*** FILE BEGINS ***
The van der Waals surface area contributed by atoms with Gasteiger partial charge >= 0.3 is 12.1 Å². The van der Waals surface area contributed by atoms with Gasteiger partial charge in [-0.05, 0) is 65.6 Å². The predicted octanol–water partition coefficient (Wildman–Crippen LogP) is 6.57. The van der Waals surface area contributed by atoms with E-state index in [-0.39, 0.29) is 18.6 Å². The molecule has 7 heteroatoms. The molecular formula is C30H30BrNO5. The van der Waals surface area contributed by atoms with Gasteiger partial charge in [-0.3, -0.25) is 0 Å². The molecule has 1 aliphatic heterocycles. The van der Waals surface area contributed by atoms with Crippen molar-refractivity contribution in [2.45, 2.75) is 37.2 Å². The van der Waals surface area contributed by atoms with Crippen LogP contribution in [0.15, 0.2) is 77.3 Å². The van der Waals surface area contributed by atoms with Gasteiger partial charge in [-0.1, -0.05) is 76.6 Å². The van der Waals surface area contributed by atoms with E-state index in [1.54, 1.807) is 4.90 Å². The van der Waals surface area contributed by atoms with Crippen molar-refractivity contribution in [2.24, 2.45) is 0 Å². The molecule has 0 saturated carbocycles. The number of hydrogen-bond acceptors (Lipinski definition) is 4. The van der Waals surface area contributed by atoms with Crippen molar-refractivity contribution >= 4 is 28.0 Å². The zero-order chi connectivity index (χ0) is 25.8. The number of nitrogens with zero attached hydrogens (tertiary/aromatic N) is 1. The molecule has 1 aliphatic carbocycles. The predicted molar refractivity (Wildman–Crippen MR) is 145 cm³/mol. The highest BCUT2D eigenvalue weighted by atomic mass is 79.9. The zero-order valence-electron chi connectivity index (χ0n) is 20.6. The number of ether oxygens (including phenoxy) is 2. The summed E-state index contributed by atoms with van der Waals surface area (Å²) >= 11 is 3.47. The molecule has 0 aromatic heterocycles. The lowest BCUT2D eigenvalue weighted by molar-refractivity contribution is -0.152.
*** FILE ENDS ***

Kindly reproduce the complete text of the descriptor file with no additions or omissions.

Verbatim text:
The van der Waals surface area contributed by atoms with Gasteiger partial charge >= 0.3 is 12.1 Å². The van der Waals surface area contributed by atoms with Gasteiger partial charge in [-0.05, 0) is 65.6 Å². The predicted octanol–water partition coefficient (Wildman–Crippen LogP) is 6.57. The van der Waals surface area contributed by atoms with E-state index in [-0.39, 0.29) is 18.6 Å². The molecule has 7 heteroatoms. The molecular formula is C30H30BrNO5. The van der Waals surface area contributed by atoms with Gasteiger partial charge in [-0.3, -0.25) is 0 Å². The molecule has 1 aliphatic heterocycles. The van der Waals surface area contributed by atoms with Crippen molar-refractivity contribution in [2.45, 2.75) is 37.2 Å². The van der Waals surface area contributed by atoms with Crippen LogP contribution in [0.15, 0.2) is 77.3 Å². The van der Waals surface area contributed by atoms with Gasteiger partial charge in [-0.1, -0.05) is 76.6 Å². The van der Waals surface area contributed by atoms with E-state index in [1.54, 1.807) is 4.90 Å². The van der Waals surface area contributed by atoms with Crippen molar-refractivity contribution in [2.24, 2.45) is 0 Å². The molecule has 0 saturated carbocycles. The number of hydrogen-bond acceptors (Lipinski definition) is 4. The van der Waals surface area contributed by atoms with Crippen molar-refractivity contribution >= 4 is 28.0 Å². The zero-order chi connectivity index (χ0) is 25.8. The number of nitrogens with zero attached hydrogens (tertiary/aromatic N) is 1. The molecule has 1 aliphatic carbocycles. The predicted molar refractivity (Wildman–Crippen MR) is 145 cm³/mol. The highest BCUT2D eigenvalue weighted by atomic mass is 79.9. The zero-order valence-electron chi connectivity index (χ0n) is 20.6. The number of ether oxygens (including phenoxy) is 2. The summed E-state index contributed by atoms with van der Waals surface area (Å²) >= 11 is 3.47. The molecule has 0 aromatic heterocycles. The lowest BCUT2D eigenvalue weighted by molar-refractivity contribution is -0.152.